Izamal, the Faded Glory of Mexico's Yellowest Town

16.07.20 09:16 PM By Putri

Okay guys and girls, hear this: I am not the only one who is crazy with color themes. If you happen to know me IRL, which I hope you don’t because this will be awkward, you’d know what color I like without even asking me because the color will be effortlessly shown on almost all of the stuff I own. I once surprised myself realizing that I dressed myself in a color theme inside out unintentionally, even my underwear matched with my bracelet! It felt like magic when everything just accidentally matched. But according to Nico, the cucumber cool mood buster, everything I own is in ONE COLOR THEME, everything matches color-wise. There’s no magic involved, just my crazies

IMHO, having a color theme wardrobe isn’t crazy, nor having an entire home in one color theme. What’s crazy is painting an entire village the same color like this small town in Mexico called Izamal.

Izamal is a tiny colonial town, about 70 Km from Merida, the center of Yucatan Peninsula. The city is painted yellow with white trim, the kind of color coordination you find in a boiled egg cut in half. Almost, if not all, the buildings are painted yellow, and it’s not just any yellow. Some people call it mustard yellow, egg-yolk yellow, but it’s actually a different kind of yellow, it’s Izamal yellow. 

There are some speculations on why the city is painted yellow, one of them being that Izamal was the city that the Pope John Paul visited in 1993. The city was painted yellow as an effort to make a good impression on the Pope, and it worked. That yellow tint worked so well and became the charm of the city. The city became famous and nicknamed La Pueblo Amarillo de Yucatán (the Yellow City of Yucatan).

Later in 2002, the city was given the title Pueblo Magico by the Mexican tourism board. Pueblo Magico is a prestigious title for non-bustling Mexican cities to have, it signifies that the city is legitly charming and offers a magical experience to those who visit. We could totally see why Izamal earned this title, although it seems like it has seen better days since.

Izamal is the oldest city in the peninsula and it shows. The cobblestones paths and the buildings are old but well kept. Unlike other towns we visited in Mexico, Izamal has two parks adjacent to each other in the center of the town; the Cinco de Mayo park where the gate to the convent is at, and park Itzamna. Both parks are always busy with street vendors and the locals. Although the entire city is bright yellow, you can’t help noticing that the city is semi-sleepy. It's not as advanced as Merida, and I honestly think it adds the charm to the city.

The city is a melting pot for colonial influence, ancient Maya, and modern Mexico. Cobblestone streets, colonial lamp posts and arches, and lively townsquare full of lights blend into one beautiful vintage-y scene. 
The city is considerably tiny, most travellers visit it on a day trip but we stayed one night at the oldest hotel in the city; the San Miguel Arcangel. The hotel was actually a grand mansion built in 1903, situated right in the center of the town. The hotel has a colonial atmosphere to it, blended with the comfort of la casa of someone’s abuela.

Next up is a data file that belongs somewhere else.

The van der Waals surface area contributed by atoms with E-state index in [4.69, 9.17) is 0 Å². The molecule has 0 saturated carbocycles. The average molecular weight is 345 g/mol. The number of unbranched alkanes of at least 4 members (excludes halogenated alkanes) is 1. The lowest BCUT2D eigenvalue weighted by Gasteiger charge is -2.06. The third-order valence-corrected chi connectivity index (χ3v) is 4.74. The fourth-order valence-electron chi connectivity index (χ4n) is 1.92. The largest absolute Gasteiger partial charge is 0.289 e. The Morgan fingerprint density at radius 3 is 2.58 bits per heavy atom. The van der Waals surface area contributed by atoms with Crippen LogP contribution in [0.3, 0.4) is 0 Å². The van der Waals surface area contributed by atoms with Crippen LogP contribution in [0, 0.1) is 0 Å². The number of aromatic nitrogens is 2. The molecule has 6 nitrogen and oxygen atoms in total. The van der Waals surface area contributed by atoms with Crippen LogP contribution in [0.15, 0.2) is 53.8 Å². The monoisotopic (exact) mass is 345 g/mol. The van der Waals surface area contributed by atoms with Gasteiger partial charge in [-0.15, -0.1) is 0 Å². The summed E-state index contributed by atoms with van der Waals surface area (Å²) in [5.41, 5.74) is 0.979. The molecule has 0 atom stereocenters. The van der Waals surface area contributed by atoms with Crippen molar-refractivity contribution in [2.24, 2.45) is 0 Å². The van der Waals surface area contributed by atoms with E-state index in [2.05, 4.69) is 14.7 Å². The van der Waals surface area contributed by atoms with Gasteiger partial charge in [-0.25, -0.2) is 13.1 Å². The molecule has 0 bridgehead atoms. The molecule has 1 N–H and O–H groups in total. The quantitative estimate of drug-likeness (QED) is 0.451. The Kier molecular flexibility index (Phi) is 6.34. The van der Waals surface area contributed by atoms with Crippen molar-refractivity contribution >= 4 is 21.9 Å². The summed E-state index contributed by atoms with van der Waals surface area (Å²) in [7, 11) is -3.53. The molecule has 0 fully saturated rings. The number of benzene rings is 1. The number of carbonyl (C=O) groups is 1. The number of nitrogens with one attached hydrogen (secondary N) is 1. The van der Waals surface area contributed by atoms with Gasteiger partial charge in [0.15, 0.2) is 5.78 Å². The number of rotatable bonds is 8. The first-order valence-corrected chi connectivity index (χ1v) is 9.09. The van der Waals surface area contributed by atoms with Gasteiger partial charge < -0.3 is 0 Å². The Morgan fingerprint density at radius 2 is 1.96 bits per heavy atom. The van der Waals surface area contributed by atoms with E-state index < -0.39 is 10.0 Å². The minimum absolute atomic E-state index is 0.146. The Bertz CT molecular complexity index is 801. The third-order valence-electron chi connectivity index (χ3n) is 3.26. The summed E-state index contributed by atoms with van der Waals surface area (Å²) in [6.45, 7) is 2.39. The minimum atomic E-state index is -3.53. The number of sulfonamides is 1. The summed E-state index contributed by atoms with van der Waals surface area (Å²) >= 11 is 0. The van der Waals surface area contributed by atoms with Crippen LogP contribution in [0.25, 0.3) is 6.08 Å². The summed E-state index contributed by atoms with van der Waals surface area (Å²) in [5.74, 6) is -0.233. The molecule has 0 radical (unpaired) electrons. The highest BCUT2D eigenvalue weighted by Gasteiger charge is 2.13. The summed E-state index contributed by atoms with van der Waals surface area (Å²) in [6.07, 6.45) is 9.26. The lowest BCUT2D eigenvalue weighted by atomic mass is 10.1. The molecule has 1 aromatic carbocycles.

Izamal, although small, has a diverse range of restaurants and busy street food vendors. After two weeks of eating Mexican food, I had enough of guacamole and tortilla this, tortilla that;  I needed a break.  We were just walking around at the centro when we stumbled upon a humble chinese restaurant. The first comida China we found during our trip (and we didn't even look for it). It almost felt like suddenly my prayers were heard and the gate of heaven just opened.

The restaurant is called Fusion China Thai. There’s nothing fancy about this restaurant, look-wise nor menu-wise, but it’s was enough to satisfy my cravings for rice and noodles. Like any other chinese restaurant, it offers a giant portion of food for a fraction of your money. Hallelujah!

Bitchy Resting Face alert!
The main attraction of Izamal is definitely its bright yellow convent, Convento de San Antonio Padua. The convent was built in 1533, making it one of the oldest in North America. The yellow Franciscan convent sprawled awkwardly right in the center of the town that once was the center for worshiping the Mayan sun god. It was even built from fragments of a destroyed major Mayan temple. Back then, the convent must have been the mark of Spaniard conquer of an epic proportion. Rumor has it that the atrium of the convent is so huge, it’s second in size to the Vatican enclosed by 75 sturdy pillars.
The convent front yard is open day and night, it is gorgeous at any time of the day.
 The majestic size of this convent, the unique colonial look of it, and the dramatic ramps on the side of the convent that lead to the atrium make this convent stunning and beautiful to look at, day or night.
For art lovers, Izamal also offers an interesting opportunity to learn how the local artisans make their goods. You can take the Art route where you can visit eight different local art workshops and see the artisans in action, and finish (or start) at Izamal Art Museum downtown. 
I have never seen something in one color theme in such proportions. I did wonder how the city gets everyone on board with this yellow color for all these years and does the government supply the paint and do the job, or do the locals also actively participate in keeping the city yellow. I meant to mingle with the local to find out the answer hadn't I fallen into a food coma after eating that big plates of rice and noodle... tee hee...